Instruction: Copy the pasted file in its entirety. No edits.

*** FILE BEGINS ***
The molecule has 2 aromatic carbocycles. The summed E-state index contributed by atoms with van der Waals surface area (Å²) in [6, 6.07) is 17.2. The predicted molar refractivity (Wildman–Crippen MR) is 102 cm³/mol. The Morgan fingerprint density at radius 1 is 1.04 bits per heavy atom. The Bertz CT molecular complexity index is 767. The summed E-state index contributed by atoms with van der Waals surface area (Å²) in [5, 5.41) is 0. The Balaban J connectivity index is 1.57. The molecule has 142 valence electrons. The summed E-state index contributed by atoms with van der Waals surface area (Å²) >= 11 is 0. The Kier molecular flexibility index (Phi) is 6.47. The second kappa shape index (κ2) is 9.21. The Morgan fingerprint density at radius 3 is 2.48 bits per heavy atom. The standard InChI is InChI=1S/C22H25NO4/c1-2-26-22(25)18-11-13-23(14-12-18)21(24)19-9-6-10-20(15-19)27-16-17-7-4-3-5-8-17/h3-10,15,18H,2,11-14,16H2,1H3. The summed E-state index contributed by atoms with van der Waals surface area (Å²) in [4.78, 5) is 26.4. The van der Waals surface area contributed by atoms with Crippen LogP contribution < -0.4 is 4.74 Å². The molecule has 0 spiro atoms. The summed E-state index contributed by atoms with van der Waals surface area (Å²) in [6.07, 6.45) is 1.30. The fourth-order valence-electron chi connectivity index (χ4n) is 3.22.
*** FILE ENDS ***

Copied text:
The molecule has 2 aromatic carbocycles. The summed E-state index contributed by atoms with van der Waals surface area (Å²) in [6, 6.07) is 17.2. The predicted molar refractivity (Wildman–Crippen MR) is 102 cm³/mol. The Morgan fingerprint density at radius 1 is 1.04 bits per heavy atom. The Bertz CT molecular complexity index is 767. The summed E-state index contributed by atoms with van der Waals surface area (Å²) in [5, 5.41) is 0. The Balaban J connectivity index is 1.57. The molecule has 142 valence electrons. The summed E-state index contributed by atoms with van der Waals surface area (Å²) >= 11 is 0. The Kier molecular flexibility index (Phi) is 6.47. The second kappa shape index (κ2) is 9.21. The Morgan fingerprint density at radius 3 is 2.48 bits per heavy atom. The standard InChI is InChI=1S/C22H25NO4/c1-2-26-22(25)18-11-13-23(14-12-18)21(24)19-9-6-10-20(15-19)27-16-17-7-4-3-5-8-17/h3-10,15,18H,2,11-14,16H2,1H3. The summed E-state index contributed by atoms with van der Waals surface area (Å²) in [4.78, 5) is 26.4. The van der Waals surface area contributed by atoms with Crippen LogP contribution < -0.4 is 4.74 Å². The molecule has 0 spiro atoms. The summed E-state index contributed by atoms with van der Waals surface area (Å²) in [6.07, 6.45) is 1.30. The fourth-order valence-electron chi connectivity index (χ4n) is 3.22.